(K.P. Sasi Kiran, Times of India dt 16-2-2014)
(Malayala Manorama dt 17-2-2014)

A decade on the rails with UPA

When the Railway Minister presented the ‘Vote-on-Account’ in Parliament on February 12, for the first time in more than three decades, Indian Railways (IR) would have completed almost 10 years under one political dispensation, albeit a coalition. How far has this decade of relative political stability impacted positively (and negatively) on the performance of the Railways? Further, at a time when most of the major political parties must be honing their election manifestos ahead of the election in April/May 2014, are there any lessons for the new government that will be in power after the general election this year?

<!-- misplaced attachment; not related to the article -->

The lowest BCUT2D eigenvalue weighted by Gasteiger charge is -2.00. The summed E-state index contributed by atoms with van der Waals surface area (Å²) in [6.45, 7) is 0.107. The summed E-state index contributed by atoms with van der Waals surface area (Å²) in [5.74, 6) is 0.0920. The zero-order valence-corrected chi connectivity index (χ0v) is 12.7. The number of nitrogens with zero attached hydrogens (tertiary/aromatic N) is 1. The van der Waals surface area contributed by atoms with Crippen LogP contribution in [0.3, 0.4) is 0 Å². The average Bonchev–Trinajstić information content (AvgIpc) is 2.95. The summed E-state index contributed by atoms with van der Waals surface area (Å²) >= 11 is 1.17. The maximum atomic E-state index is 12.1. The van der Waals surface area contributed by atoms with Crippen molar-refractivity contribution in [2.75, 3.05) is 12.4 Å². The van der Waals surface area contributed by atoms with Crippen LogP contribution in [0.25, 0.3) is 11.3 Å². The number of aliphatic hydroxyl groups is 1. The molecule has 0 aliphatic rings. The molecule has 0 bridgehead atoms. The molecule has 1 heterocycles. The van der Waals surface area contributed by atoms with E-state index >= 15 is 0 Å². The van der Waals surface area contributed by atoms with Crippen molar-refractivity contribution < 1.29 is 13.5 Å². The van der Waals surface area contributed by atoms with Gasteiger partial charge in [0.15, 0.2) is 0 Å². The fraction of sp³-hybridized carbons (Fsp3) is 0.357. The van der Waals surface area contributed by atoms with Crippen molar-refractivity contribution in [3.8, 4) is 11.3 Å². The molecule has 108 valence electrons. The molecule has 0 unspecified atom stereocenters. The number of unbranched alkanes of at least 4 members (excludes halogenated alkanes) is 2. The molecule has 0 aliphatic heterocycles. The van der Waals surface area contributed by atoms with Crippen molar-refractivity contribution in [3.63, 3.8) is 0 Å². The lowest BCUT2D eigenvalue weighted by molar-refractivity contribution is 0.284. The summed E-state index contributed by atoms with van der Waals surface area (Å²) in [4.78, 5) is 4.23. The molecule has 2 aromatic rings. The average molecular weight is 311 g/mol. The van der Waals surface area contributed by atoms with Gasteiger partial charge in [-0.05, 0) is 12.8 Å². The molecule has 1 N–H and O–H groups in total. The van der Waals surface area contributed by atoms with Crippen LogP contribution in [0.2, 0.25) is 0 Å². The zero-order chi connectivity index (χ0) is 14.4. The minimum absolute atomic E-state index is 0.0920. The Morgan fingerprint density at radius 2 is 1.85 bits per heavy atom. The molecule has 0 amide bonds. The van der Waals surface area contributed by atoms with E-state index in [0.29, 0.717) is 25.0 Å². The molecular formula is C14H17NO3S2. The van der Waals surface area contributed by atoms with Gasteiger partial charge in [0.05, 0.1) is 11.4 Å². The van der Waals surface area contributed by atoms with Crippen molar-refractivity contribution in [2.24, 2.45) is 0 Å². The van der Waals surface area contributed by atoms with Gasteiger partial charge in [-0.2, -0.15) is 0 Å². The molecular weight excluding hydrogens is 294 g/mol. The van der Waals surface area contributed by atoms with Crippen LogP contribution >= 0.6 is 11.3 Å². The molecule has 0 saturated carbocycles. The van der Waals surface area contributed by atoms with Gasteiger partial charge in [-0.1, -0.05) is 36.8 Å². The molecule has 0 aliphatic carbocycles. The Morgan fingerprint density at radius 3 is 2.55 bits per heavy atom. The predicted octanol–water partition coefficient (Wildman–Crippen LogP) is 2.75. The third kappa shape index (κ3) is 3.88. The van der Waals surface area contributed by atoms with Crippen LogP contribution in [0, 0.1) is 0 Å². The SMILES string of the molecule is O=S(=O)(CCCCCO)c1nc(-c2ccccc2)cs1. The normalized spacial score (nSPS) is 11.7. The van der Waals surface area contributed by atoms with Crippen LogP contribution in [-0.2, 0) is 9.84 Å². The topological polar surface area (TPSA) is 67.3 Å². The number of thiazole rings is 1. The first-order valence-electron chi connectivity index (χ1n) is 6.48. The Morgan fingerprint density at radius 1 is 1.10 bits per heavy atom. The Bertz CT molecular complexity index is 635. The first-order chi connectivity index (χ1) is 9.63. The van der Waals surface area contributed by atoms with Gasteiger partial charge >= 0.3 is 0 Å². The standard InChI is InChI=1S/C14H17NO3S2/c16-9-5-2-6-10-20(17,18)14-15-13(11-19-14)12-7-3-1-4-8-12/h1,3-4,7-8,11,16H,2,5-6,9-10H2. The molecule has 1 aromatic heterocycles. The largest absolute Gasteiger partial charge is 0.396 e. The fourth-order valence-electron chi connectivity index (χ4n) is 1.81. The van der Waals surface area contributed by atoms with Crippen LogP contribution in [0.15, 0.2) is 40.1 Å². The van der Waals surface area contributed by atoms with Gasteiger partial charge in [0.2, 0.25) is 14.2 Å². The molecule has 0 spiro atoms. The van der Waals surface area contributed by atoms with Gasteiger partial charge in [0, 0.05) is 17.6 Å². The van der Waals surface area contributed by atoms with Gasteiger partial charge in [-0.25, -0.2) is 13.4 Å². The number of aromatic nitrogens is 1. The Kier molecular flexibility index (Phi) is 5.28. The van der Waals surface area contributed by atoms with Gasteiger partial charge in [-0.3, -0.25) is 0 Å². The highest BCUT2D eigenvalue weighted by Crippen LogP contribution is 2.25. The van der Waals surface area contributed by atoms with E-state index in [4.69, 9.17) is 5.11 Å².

IR’s performance has become closely linked to the personality of its political head, namely the Minister of Railways. Continuity at that level therefore becomes crucial for any meaningful enunciation of long-term goals and implementation strategies. While the tenure of the first incumbent lasted the full term of UPA-1, thereafter the turnover has been rather rapid for various reasons, progressively reducing from two years to an average of about seven months each for the four ministers that followed. One minister was unceremoniously sacked in the midst of a budget session for daring to raise passenger fares. Another had to step down in ignominy under a cloud of corruption charges; surely not the ideal way a crucial economic ministry and the country’s premier transport organisation should have been handled. Any future government needs to treat the railways portfolio with greater seriousness and certainly not as a sop for managing coalition pressures.